By the end of the chart, you should be looking at the highest temperatures you’d see in a real gaming environment. Of course, depending on the title, you could certainly be looking at lower readings.
Even though these cards dissipate heat internally, rather than through their rear I/O slots, the fact that they use so little power means heat is hardly an issue.
|GeForce GTX 750 Ti Reference||28 °C||65 °C|
|Gigabyte GTX 750 Windforce OC||25 °C||45 °C|
|MSI GTX 750 Ti Gaming OC||26 °C||54 °C|
|Zotac GTX 750 Ti OC||27 °C||63 °C|
We record noise measurements for each card using a studio microphone calibrated for our PC audio tests. The mic is oriented perpendicularly to the graphics card’s center, 50 cm away.
|GeForce GTX 750 Ti Reference||31.5 dB(A)||34.1 dB(A)|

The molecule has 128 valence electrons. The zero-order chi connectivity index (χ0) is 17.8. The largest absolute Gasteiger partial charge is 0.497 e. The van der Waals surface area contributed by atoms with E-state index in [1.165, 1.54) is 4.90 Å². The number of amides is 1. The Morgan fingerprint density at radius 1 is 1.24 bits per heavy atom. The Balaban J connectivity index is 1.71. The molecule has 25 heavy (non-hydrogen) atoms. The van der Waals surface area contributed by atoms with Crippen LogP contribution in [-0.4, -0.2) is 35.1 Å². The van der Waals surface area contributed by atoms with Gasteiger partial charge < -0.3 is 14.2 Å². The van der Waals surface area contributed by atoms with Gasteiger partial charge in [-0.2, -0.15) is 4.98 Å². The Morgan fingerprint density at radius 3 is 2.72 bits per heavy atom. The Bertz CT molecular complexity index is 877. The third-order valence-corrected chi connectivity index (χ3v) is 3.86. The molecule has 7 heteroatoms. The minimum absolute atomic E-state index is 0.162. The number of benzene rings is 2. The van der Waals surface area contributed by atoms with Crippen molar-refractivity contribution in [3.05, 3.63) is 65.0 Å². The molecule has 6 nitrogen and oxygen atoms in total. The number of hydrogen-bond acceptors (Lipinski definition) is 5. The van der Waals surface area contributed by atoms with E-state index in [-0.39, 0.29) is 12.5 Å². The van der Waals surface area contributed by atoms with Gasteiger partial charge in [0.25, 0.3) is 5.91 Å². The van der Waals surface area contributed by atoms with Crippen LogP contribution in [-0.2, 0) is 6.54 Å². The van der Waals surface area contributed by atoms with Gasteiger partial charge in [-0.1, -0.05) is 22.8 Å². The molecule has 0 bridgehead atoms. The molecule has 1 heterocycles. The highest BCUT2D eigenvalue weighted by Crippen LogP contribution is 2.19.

|Gigabyte GTX 750 Windforce OC||31.9 dB(A)||33.2 dB(A)|
|MSI GTX 750 Ti Gaming OC||30.0 dB(A)||31.9 dB(A)|
|Zotac GTX 750 Ti OC||31.1 dB(A)||33.0 dB(A)|
Nvidia’s own design proves that it doesn’t take much to keep GM107 cool. A small sink and fan are all you need, really. And in a closed chassis, you aren’t going to hear any of these four samples.
With that in mind, MSI’s GTX 750 Ti Gaming OC appears to offer the best compromise between quiet operation and high performance. It’s just too bad that the MSI and Gigabyte boards employ such big, bulky coolers. The whole point of Maxwell is efficiency; we’d like to see vendors start introducing thermal solutions to match.